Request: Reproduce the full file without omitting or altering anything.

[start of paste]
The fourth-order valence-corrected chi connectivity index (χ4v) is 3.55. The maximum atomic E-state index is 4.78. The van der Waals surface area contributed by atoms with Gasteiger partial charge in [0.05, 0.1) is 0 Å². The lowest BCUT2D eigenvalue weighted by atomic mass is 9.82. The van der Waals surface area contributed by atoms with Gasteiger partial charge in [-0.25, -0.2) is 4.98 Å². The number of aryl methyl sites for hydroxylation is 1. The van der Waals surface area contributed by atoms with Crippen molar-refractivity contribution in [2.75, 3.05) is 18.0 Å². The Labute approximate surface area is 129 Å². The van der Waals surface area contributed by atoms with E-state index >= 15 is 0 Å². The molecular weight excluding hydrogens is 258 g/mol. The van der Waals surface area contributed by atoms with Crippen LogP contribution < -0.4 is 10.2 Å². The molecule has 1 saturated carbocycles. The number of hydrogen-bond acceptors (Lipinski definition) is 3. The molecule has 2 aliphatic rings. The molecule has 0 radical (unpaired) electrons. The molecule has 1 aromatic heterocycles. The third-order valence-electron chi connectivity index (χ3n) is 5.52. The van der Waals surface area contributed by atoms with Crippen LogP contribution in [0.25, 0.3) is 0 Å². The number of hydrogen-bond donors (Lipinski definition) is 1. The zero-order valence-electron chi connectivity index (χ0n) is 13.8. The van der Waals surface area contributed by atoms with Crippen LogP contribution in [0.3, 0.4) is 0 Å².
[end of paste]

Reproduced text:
The fourth-order valence-corrected chi connectivity index (χ4v) is 3.55. The maximum atomic E-state index is 4.78. The van der Waals surface area contributed by atoms with Gasteiger partial charge in [0.05, 0.1) is 0 Å². The lowest BCUT2D eigenvalue weighted by atomic mass is 9.82. The van der Waals surface area contributed by atoms with Gasteiger partial charge in [-0.25, -0.2) is 4.98 Å². The number of aryl methyl sites for hydroxylation is 1. The van der Waals surface area contributed by atoms with Crippen molar-refractivity contribution in [2.75, 3.05) is 18.0 Å². The Labute approximate surface area is 129 Å². The van der Waals surface area contributed by atoms with E-state index >= 15 is 0 Å². The molecular weight excluding hydrogens is 258 g/mol. The van der Waals surface area contributed by atoms with Crippen LogP contribution < -0.4 is 10.2 Å². The molecule has 1 saturated carbocycles. The number of hydrogen-bond acceptors (Lipinski definition) is 3. The molecule has 2 aliphatic rings. The molecule has 0 radical (unpaired) electrons. The molecule has 1 aromatic heterocycles. The third-order valence-electron chi connectivity index (χ3n) is 5.52. The van der Waals surface area contributed by atoms with Crippen LogP contribution in [0.25, 0.3) is 0 Å². The number of hydrogen-bond donors (Lipinski definition) is 1. The zero-order valence-electron chi connectivity index (χ0n) is 13.8. The van der Waals surface area contributed by atoms with Crippen LogP contribution in [0.3, 0.4) is 0 Å².